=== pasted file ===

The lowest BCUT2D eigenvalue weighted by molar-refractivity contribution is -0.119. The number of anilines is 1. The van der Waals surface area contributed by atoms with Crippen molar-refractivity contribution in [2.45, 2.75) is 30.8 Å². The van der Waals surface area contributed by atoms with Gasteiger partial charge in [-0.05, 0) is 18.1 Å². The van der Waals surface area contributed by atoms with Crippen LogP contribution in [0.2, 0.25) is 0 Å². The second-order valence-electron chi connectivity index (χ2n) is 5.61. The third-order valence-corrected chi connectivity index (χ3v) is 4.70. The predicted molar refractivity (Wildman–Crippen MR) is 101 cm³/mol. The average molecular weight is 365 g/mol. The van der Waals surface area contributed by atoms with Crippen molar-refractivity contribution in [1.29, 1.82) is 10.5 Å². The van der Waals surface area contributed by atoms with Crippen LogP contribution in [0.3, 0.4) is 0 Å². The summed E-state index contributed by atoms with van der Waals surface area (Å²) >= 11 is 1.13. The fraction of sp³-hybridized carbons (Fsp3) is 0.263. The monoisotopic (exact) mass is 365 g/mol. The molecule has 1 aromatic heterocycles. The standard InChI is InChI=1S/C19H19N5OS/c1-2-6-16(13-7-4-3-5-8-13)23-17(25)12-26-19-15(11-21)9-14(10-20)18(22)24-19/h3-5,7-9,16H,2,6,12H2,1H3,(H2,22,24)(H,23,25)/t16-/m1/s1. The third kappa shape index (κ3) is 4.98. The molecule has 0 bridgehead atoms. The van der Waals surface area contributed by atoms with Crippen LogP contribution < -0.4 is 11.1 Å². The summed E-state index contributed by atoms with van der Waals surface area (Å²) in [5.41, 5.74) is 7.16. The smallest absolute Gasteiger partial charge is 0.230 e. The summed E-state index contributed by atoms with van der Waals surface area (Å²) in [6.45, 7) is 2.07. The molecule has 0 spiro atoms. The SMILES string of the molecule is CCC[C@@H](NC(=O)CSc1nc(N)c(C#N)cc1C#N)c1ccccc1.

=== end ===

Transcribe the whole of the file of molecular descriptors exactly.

The lowest BCUT2D eigenvalue weighted by molar-refractivity contribution is -0.119. The number of anilines is 1. The van der Waals surface area contributed by atoms with Crippen molar-refractivity contribution in [2.45, 2.75) is 30.8 Å². The van der Waals surface area contributed by atoms with Gasteiger partial charge in [-0.05, 0) is 18.1 Å². The van der Waals surface area contributed by atoms with Crippen LogP contribution in [0.2, 0.25) is 0 Å². The second-order valence-electron chi connectivity index (χ2n) is 5.61. The third-order valence-corrected chi connectivity index (χ3v) is 4.70. The predicted molar refractivity (Wildman–Crippen MR) is 101 cm³/mol. The average molecular weight is 365 g/mol. The van der Waals surface area contributed by atoms with Crippen molar-refractivity contribution in [1.29, 1.82) is 10.5 Å². The van der Waals surface area contributed by atoms with Crippen LogP contribution in [0.3, 0.4) is 0 Å². The summed E-state index contributed by atoms with van der Waals surface area (Å²) >= 11 is 1.13. The fraction of sp³-hybridized carbons (Fsp3) is 0.263. The monoisotopic (exact) mass is 365 g/mol. The molecule has 1 aromatic heterocycles. The standard InChI is InChI=1S/C19H19N5OS/c1-2-6-16(13-7-4-3-5-8-13)23-17(25)12-26-19-15(11-21)9-14(10-20)18(22)24-19/h3-5,7-9,16H,2,6,12H2,1H3,(H2,22,24)(H,23,25)/t16-/m1/s1. The third kappa shape index (κ3) is 4.98. The molecule has 0 bridgehead atoms. The van der Waals surface area contributed by atoms with Crippen LogP contribution < -0.4 is 11.1 Å². The summed E-state index contributed by atoms with van der Waals surface area (Å²) in [5.41, 5.74) is 7.16. The smallest absolute Gasteiger partial charge is 0.230 e. The summed E-state index contributed by atoms with van der Waals surface area (Å²) in [6.45, 7) is 2.07. The molecule has 0 spiro atoms. The SMILES string of the molecule is CCC[C@@H](NC(=O)CSc1nc(N)c(C#N)cc1C#N)c1ccccc1.